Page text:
HOME FURNISHINGS

Organize Your Entryway to Keep the Rest of Your Home Clutter Free

Feb 20, 2019  By Thomasville

It would be nice if your home had a valve that would let you control the flow of clutter into the house. Pssst…it does! Your entryway is the transition zone between the life you lead in the great big world—work, school, activities—and the life you lead inside your home. Use these entryway organization tips to capture clutter at the door.

Take a Clutter Inventory

All the organization tips in the world won’t help if you can’t figure out what needs to be organized. Your entryway needs to give you places to put the things you bring into your home, so take a thoughtful inventory of what those things are. What is your default drop-zone? What do you see there? What objects do you frequently find lying elsewhere around the house? What are your piles made of? What kinds of things do you find yourself frequently scrambling to find? The answers to all these questions will tell you what problems need to be solved.

Think Lazy

The more difficult it is to put something away properly, the less likely it is to be put away. Successful clutter-busting organization tips are the ones that make it as easy as possible to put things in reliable places. With your clutter inventory complete, start asking yourself what the easiest, most accessible place would be to put each of those items. Imagine family members walking in the door fully loaded—coat, backpack, purse, briefcase, keys, school papers, mail, shopping bags—and start mentally unloading in the easiest way possible. Now turn everyone around and think about what needs to be ready to grab on the way out.

Look Up

Gravity makes horizontal surfaces natural clutter-collectors, so you’ll notice that most organization tips will give you ways to get things off of floors, tables, and countertops. When you take advantage of vertical space, you can make even the smallest entryway valuable. Hooks and pegs make it easy to hang keys, coats, bags, scarves, leashes. Overhead shelves with baskets give you a place for gloves and hats. Tall bookshelves or other storage furniture maximize the organization value of the square footage they occupy.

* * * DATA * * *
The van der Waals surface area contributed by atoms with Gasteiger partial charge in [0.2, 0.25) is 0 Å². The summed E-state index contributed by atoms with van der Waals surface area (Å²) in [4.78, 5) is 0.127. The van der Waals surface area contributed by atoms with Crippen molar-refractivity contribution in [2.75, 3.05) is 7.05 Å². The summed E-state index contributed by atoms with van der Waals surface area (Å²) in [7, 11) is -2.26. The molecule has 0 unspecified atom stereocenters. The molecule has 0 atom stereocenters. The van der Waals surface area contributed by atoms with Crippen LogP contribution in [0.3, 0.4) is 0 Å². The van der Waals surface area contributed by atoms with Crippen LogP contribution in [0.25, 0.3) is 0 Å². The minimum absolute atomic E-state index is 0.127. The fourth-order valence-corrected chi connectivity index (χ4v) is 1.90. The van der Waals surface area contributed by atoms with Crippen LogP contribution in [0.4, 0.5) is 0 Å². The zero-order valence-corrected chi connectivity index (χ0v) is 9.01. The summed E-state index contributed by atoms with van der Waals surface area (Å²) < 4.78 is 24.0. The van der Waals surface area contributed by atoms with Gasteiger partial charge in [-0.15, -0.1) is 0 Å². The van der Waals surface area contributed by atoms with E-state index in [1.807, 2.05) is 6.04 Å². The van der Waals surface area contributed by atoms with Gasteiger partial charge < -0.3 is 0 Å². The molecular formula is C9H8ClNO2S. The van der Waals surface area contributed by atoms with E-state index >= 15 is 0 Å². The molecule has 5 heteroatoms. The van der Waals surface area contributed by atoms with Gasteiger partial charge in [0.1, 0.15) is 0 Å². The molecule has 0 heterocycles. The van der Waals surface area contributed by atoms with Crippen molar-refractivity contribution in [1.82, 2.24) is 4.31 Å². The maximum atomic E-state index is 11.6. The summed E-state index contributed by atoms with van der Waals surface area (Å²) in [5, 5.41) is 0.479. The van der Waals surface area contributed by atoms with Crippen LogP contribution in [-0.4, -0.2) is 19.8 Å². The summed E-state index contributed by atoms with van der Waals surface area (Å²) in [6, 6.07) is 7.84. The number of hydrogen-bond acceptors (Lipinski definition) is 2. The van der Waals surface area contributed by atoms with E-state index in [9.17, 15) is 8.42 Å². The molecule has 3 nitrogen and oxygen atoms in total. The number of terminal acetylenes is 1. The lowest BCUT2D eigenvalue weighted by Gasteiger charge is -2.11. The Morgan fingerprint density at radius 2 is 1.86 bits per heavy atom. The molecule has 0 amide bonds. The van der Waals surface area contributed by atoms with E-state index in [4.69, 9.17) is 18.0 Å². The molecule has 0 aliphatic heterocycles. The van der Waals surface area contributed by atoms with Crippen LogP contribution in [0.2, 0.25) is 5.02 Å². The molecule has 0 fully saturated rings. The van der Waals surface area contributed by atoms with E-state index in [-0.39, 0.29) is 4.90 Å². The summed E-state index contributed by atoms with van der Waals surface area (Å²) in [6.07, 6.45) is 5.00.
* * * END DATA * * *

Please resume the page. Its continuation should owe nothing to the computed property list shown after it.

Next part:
Contain and Conquer

Loose items sprawl and migrate, and the problem multiplies with every additional person in the household. Container-based organization tips that will help you corral and contain are invaluable. Give every family member an individual tote, cubby, or drawer where personal items go, and where they can hand things off to each other. Kids can put a permission slip in a parent’s box, and the parent can put the signed paper in the kid’s box to go back to school the next day. Go through the containers often to make sure things don’t get forgotten at the bottom.

Ditch the Dirt

A lot of the mess in your house comes in on the bottoms of your feet. Have floor mats and rugs to capture dirt, mud, slush, and water. If possible, have them both inside and outside the door, and clean them often so they have all their bristles and fibers available to catch the next wave. Flooring manufacturers and carpet cleaners will tell you to go further by leaving shoes at the door, which means you need a place at the entryway to stash them. Fringe benefit: this also reduces the clutter of shoes removed and abandoned in other rooms later. This gallery has some great organization tips that make it easy to leave shoes at the entryway. Make it easier to stop and take off your shoes by giving yourself a place to sit, as well—a storage bench if you have room, or a slim stool if you don’t.

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